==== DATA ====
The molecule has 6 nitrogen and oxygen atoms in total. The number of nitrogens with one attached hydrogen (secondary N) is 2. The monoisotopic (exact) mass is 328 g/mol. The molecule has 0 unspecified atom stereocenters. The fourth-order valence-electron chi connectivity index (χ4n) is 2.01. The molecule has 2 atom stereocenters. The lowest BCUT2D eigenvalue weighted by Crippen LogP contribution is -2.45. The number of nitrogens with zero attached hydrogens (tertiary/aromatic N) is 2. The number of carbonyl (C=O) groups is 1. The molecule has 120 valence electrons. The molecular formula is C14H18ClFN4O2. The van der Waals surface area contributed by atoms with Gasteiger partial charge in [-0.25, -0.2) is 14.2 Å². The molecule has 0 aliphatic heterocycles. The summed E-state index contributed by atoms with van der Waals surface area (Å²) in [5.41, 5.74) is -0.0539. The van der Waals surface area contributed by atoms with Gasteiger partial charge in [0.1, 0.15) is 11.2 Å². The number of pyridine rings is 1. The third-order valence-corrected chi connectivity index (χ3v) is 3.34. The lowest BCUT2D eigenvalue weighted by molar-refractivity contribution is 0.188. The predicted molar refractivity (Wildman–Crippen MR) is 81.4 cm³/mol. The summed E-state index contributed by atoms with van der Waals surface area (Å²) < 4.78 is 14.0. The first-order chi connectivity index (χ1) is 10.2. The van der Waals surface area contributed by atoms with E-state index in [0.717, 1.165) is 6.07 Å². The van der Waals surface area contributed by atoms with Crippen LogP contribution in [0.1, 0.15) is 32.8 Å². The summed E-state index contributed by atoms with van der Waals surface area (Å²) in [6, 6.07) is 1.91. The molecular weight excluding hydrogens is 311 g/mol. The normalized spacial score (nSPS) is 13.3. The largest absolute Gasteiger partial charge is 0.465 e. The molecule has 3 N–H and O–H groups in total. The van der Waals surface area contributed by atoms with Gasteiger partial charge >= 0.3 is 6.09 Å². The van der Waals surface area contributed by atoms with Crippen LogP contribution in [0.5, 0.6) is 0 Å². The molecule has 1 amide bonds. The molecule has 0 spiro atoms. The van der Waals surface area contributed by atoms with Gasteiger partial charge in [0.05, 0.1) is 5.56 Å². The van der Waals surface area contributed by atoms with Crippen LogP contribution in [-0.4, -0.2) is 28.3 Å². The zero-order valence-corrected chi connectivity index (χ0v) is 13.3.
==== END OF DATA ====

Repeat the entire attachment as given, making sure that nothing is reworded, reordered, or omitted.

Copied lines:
The molecule has 6 nitrogen and oxygen atoms in total. The number of nitrogens with one attached hydrogen (secondary N) is 2. The monoisotopic (exact) mass is 328 g/mol. The molecule has 0 unspecified atom stereocenters. The fourth-order valence-electron chi connectivity index (χ4n) is 2.01. The molecule has 2 atom stereocenters. The lowest BCUT2D eigenvalue weighted by Crippen LogP contribution is -2.45. The number of nitrogens with zero attached hydrogens (tertiary/aromatic N) is 2. The number of carbonyl (C=O) groups is 1. The molecule has 120 valence electrons. The molecular formula is C14H18ClFN4O2. The van der Waals surface area contributed by atoms with Gasteiger partial charge in [-0.25, -0.2) is 14.2 Å². The molecule has 0 aliphatic heterocycles. The summed E-state index contributed by atoms with van der Waals surface area (Å²) in [5.41, 5.74) is -0.0539. The van der Waals surface area contributed by atoms with Gasteiger partial charge in [0.1, 0.15) is 11.2 Å². The number of pyridine rings is 1. The third-order valence-corrected chi connectivity index (χ3v) is 3.34. The lowest BCUT2D eigenvalue weighted by molar-refractivity contribution is 0.188. The predicted molar refractivity (Wildman–Crippen MR) is 81.4 cm³/mol. The summed E-state index contributed by atoms with van der Waals surface area (Å²) < 4.78 is 14.0. The first-order chi connectivity index (χ1) is 10.2. The van der Waals surface area contributed by atoms with E-state index in [0.717, 1.165) is 6.07 Å². The van der Waals surface area contributed by atoms with Crippen LogP contribution in [0.1, 0.15) is 32.8 Å². The summed E-state index contributed by atoms with van der Waals surface area (Å²) in [6, 6.07) is 1.91. The molecular weight excluding hydrogens is 311 g/mol. The normalized spacial score (nSPS) is 13.3. The largest absolute Gasteiger partial charge is 0.465 e. The molecule has 3 N–H and O–H groups in total. The van der Waals surface area contributed by atoms with Gasteiger partial charge >= 0.3 is 6.09 Å². The van der Waals surface area contributed by atoms with Crippen LogP contribution in [0.5, 0.6) is 0 Å². The molecule has 1 amide bonds. The molecule has 0 spiro atoms. The van der Waals surface area contributed by atoms with Gasteiger partial charge in [0.05, 0.1) is 5.56 Å². The van der Waals surface area contributed by atoms with Crippen LogP contribution in [-0.4, -0.2) is 28.3 Å². The zero-order valence-corrected chi connectivity index (χ0v) is 13.3.